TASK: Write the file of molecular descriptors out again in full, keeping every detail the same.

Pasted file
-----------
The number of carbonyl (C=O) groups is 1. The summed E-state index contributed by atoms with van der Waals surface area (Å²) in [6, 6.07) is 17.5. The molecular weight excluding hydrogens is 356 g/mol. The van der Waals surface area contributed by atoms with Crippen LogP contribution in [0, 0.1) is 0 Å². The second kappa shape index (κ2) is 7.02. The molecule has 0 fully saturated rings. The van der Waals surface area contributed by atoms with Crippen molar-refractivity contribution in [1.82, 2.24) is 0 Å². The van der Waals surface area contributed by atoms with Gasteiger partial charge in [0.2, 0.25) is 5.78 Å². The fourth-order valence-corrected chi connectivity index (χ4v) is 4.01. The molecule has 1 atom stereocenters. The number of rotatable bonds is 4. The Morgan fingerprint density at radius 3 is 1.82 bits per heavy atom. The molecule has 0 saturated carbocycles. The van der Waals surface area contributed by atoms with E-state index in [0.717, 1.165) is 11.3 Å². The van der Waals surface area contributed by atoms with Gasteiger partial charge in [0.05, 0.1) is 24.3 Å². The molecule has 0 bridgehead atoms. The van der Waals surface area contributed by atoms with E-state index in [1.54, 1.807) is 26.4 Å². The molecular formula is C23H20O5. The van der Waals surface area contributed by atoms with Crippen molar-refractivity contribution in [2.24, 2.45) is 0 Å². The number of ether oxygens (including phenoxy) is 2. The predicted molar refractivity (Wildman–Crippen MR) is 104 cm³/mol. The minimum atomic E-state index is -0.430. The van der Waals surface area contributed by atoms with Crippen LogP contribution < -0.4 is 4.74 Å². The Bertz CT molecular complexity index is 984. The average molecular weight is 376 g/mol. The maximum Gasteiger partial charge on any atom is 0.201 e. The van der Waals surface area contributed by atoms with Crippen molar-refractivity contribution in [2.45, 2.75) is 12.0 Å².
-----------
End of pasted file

The number of carbonyl (C=O) groups is 1. The summed E-state index contributed by atoms with van der Waals surface area (Å²) in [6, 6.07) is 17.5. The molecular weight excluding hydrogens is 356 g/mol. The van der Waals surface area contributed by atoms with Crippen LogP contribution in [0, 0.1) is 0 Å². The second kappa shape index (κ2) is 7.02. The molecule has 0 fully saturated rings. The van der Waals surface area contributed by atoms with Crippen molar-refractivity contribution in [1.82, 2.24) is 0 Å². The van der Waals surface area contributed by atoms with Gasteiger partial charge in [0.2, 0.25) is 5.78 Å². The fourth-order valence-corrected chi connectivity index (χ4v) is 4.01. The molecule has 1 atom stereocenters. The number of rotatable bonds is 4. The Morgan fingerprint density at radius 3 is 1.82 bits per heavy atom. The molecule has 0 saturated carbocycles. The van der Waals surface area contributed by atoms with E-state index in [0.717, 1.165) is 11.3 Å². The van der Waals surface area contributed by atoms with Gasteiger partial charge in [0.05, 0.1) is 24.3 Å². The molecule has 0 bridgehead atoms. The van der Waals surface area contributed by atoms with E-state index in [1.54, 1.807) is 26.4 Å². The molecular formula is C23H20O5. The van der Waals surface area contributed by atoms with Crippen molar-refractivity contribution in [2.24, 2.45) is 0 Å². The number of ether oxygens (including phenoxy) is 2. The predicted molar refractivity (Wildman–Crippen MR) is 104 cm³/mol. The minimum atomic E-state index is -0.430. The van der Waals surface area contributed by atoms with Crippen LogP contribution < -0.4 is 4.74 Å². The Bertz CT molecular complexity index is 984. The average molecular weight is 376 g/mol. The maximum Gasteiger partial charge on any atom is 0.201 e. The van der Waals surface area contributed by atoms with Crippen molar-refractivity contribution in [2.45, 2.75) is 12.0 Å².